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Jamaica COVID-19 Economic Recovery Task Force Established



#KINGSTON, April 28 (JIS): Prime Minister, the Most Hon. Andrew Holness, has announced the establishment of a Cabinet-approved multisectoral task force to oversee Jamaica’s economic recovery from the coronavirus (COVID-19).

Speaking at a digital media briefing at the Office of the Prime Minister (OPM) on Monday (April 27), Mr. Holness said the COVID-19 Economic Recovery Task Force will be chaired by Minister of Finance and the Public Service, Dr. the Hon. Nigel Clarke, who is one of several Cabinet members on the team.

Dr. Nigel Clarke, Minister of Finance and the Public Service

The others are Minister of Industry, Commerce, Agriculture and Fisheries, Hon. Audley Shaw; Minister of Tourism, Hon. Edmund Bartlett; Minister of Science, Energy and Technology, Hon. Fayval Williams; and Minister without Portfolio in the Ministry of Economic Growth and Job Creation, Hon. Daryl Vaz.    


Other stakeholder members are Port Authority of Jamaica (PAJ) President and Chief Executive Officer, Professor Gordon Shirley; National Road Operating and Constructing Company Chief Executive Officer, Ivan Anderson; Private Sector Organisation of Jamaica (PSOJ) President, Keith Duncan; Jamaica Chamber of Commerce (JCC) President, Lloyd Distant Jr.; Jamaica Manufacturers and Exporters’ Association (JMEA) President, Richard Pandohie; and Jamaica Hotel and Tourist Association (JHTA) President, Omar Robinson.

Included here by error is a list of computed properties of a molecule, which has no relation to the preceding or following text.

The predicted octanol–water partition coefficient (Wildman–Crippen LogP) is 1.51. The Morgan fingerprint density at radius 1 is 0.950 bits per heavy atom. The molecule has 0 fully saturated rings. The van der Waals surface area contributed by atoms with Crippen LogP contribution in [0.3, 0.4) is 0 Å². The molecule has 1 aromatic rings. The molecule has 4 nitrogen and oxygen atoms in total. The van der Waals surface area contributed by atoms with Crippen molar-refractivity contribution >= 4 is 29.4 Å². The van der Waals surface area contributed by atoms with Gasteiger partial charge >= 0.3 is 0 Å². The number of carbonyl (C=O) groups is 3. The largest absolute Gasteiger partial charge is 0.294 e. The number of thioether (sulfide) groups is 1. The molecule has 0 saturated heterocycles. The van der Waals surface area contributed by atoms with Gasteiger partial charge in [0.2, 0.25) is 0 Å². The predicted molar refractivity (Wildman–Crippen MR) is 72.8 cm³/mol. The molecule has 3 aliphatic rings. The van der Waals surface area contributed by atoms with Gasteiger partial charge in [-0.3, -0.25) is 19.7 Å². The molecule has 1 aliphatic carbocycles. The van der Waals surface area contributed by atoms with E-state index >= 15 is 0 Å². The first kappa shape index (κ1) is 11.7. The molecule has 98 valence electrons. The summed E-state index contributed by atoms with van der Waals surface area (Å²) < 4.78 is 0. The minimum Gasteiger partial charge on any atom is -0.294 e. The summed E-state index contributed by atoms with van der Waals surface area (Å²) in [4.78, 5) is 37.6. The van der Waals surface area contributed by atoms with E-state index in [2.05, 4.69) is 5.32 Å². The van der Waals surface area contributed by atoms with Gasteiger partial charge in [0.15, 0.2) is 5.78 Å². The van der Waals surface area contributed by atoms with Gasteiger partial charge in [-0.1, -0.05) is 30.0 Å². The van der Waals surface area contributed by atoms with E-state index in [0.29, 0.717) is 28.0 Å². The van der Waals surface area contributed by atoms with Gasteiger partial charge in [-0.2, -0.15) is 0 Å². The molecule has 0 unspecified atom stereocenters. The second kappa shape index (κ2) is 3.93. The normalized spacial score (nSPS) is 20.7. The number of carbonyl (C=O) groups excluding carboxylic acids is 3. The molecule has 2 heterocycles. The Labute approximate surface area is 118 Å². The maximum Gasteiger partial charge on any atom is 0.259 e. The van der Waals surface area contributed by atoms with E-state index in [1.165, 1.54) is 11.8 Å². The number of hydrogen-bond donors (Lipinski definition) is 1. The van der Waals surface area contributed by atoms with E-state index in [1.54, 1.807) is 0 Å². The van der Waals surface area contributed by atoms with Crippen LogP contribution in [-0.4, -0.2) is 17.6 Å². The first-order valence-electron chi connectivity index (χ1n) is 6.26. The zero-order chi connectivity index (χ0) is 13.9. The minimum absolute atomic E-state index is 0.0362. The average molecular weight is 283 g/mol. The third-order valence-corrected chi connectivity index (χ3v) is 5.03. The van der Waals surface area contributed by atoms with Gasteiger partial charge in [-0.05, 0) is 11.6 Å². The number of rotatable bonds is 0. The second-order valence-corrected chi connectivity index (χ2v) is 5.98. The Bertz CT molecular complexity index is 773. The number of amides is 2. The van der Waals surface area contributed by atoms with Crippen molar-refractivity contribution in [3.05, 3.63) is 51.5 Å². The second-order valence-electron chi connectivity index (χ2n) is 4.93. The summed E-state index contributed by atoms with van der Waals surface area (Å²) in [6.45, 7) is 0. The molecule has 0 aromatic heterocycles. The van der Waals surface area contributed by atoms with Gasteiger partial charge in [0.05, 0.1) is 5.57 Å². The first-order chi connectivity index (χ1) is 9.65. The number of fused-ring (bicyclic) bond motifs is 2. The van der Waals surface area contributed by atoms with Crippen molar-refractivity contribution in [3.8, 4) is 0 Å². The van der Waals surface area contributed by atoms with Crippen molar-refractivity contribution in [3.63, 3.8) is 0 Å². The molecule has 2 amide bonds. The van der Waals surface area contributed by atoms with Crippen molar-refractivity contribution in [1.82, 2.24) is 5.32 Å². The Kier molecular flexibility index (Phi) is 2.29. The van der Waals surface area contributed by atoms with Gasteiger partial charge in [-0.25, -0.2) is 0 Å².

Also on the Task Force are MSME Alliance President, Donovan Wignall; Jamaica Confederation of Trade Unions (JCTU) President, Helene Davis-White; Jamaica Agricultural Society (JAS) President, Lenworth Fulton; Business Process Industry Association of Jamaica (BPIAJ) President, Gloria Henry; former PSOJ Presidents, Joseph M. Matalon, Christopher Zacca, and William Mahfood; gender activist, Nadine Spence; hotelier, Adam Stewart; tourism attractions operator, John Byles; and member of Partnership for Jamaica, Professor Alvin Wint.

Mr. Holness said the Task Force’s establishment follows Cabinet deliberations over the past two weeks on Jamaica’s recovery from the prevailing and projected economic fallout from COVID-19.   


This, he noted, has become imperative in light of the fact that “every measure that the Government has put in place to slow down movement [and further spread of the virus]… every curfew measure, every stay-at-home measure… slows down our economy”.

“It means that people will be out of work and out of a job [and] out of income…. frustration grows and then people [will eventually] say [that] the medicine is worse than the illness,” the Prime Minister said.

 As such, Mr. Holness emphasised that “we have to figure out how to put in place measures that slow and control the [COVID-19] spread… whilst, at the same time, not doing irreparable damage to our economy”.